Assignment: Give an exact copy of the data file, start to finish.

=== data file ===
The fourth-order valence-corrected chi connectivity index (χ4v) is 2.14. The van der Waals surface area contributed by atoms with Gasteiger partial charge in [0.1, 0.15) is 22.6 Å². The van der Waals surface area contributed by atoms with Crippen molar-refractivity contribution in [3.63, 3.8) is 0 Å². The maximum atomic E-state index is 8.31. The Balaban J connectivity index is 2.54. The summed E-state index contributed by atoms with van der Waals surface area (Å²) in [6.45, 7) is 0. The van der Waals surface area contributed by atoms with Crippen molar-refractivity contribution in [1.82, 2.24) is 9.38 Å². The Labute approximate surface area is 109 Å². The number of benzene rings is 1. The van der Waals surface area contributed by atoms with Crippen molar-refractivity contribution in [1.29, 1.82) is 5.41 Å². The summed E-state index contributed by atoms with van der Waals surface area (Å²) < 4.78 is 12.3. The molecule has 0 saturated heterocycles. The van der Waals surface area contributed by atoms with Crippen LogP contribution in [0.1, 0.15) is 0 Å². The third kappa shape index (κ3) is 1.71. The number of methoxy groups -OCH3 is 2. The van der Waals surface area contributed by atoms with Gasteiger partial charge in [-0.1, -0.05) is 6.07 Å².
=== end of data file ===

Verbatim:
The fourth-order valence-corrected chi connectivity index (χ4v) is 2.14. The van der Waals surface area contributed by atoms with Gasteiger partial charge in [0.1, 0.15) is 22.6 Å². The van der Waals surface area contributed by atoms with Crippen molar-refractivity contribution in [3.63, 3.8) is 0 Å². The maximum atomic E-state index is 8.31. The Balaban J connectivity index is 2.54. The summed E-state index contributed by atoms with van der Waals surface area (Å²) in [6.45, 7) is 0. The van der Waals surface area contributed by atoms with Crippen molar-refractivity contribution in [1.82, 2.24) is 9.38 Å². The Labute approximate surface area is 109 Å². The number of benzene rings is 1. The van der Waals surface area contributed by atoms with Crippen molar-refractivity contribution in [1.29, 1.82) is 5.41 Å². The summed E-state index contributed by atoms with van der Waals surface area (Å²) < 4.78 is 12.3. The molecule has 0 saturated heterocycles. The van der Waals surface area contributed by atoms with Crippen LogP contribution in [0.1, 0.15) is 0 Å². The third kappa shape index (κ3) is 1.71. The number of methoxy groups -OCH3 is 2. The van der Waals surface area contributed by atoms with Gasteiger partial charge in [-0.1, -0.05) is 6.07 Å².